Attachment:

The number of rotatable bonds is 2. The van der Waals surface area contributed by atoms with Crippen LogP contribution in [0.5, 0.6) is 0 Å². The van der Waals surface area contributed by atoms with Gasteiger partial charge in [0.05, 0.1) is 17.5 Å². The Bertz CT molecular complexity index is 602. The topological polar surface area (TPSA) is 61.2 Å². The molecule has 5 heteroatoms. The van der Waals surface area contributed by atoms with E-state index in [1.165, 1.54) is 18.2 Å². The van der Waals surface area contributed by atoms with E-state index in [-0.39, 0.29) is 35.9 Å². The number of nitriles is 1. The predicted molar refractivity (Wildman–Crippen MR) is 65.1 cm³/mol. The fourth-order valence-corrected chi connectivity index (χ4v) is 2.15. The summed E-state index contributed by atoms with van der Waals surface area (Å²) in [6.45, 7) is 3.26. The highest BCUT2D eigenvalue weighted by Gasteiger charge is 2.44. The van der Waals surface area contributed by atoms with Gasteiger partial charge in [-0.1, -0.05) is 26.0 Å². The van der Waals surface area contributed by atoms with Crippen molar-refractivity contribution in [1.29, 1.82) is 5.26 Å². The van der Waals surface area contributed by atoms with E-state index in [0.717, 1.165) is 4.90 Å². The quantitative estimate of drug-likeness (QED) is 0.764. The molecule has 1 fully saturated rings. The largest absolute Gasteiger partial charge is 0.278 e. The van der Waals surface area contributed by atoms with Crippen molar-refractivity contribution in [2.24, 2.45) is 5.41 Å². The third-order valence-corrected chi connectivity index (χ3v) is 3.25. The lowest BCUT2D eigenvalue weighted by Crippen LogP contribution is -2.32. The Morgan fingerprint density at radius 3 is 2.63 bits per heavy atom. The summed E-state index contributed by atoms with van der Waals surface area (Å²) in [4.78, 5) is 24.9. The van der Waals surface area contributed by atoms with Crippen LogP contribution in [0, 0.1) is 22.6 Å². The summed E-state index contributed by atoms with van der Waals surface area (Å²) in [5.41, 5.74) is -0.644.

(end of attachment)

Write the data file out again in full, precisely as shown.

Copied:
The number of rotatable bonds is 2. The van der Waals surface area contributed by atoms with Crippen LogP contribution in [0.5, 0.6) is 0 Å². The van der Waals surface area contributed by atoms with Gasteiger partial charge in [0.05, 0.1) is 17.5 Å². The Bertz CT molecular complexity index is 602. The topological polar surface area (TPSA) is 61.2 Å². The molecule has 5 heteroatoms. The van der Waals surface area contributed by atoms with E-state index in [1.165, 1.54) is 18.2 Å². The van der Waals surface area contributed by atoms with E-state index in [-0.39, 0.29) is 35.9 Å². The number of nitriles is 1. The predicted molar refractivity (Wildman–Crippen MR) is 65.1 cm³/mol. The fourth-order valence-corrected chi connectivity index (χ4v) is 2.15. The summed E-state index contributed by atoms with van der Waals surface area (Å²) in [6.45, 7) is 3.26. The highest BCUT2D eigenvalue weighted by Gasteiger charge is 2.44. The van der Waals surface area contributed by atoms with Gasteiger partial charge in [-0.1, -0.05) is 26.0 Å². The van der Waals surface area contributed by atoms with Crippen molar-refractivity contribution in [1.29, 1.82) is 5.26 Å². The van der Waals surface area contributed by atoms with E-state index in [0.717, 1.165) is 4.90 Å². The quantitative estimate of drug-likeness (QED) is 0.764. The molecule has 1 fully saturated rings. The largest absolute Gasteiger partial charge is 0.278 e. The van der Waals surface area contributed by atoms with Crippen molar-refractivity contribution in [2.24, 2.45) is 5.41 Å². The third-order valence-corrected chi connectivity index (χ3v) is 3.25. The lowest BCUT2D eigenvalue weighted by Crippen LogP contribution is -2.32. The Morgan fingerprint density at radius 3 is 2.63 bits per heavy atom. The summed E-state index contributed by atoms with van der Waals surface area (Å²) in [4.78, 5) is 24.9. The van der Waals surface area contributed by atoms with Crippen LogP contribution in [0, 0.1) is 22.6 Å². The summed E-state index contributed by atoms with van der Waals surface area (Å²) in [5.41, 5.74) is -0.644.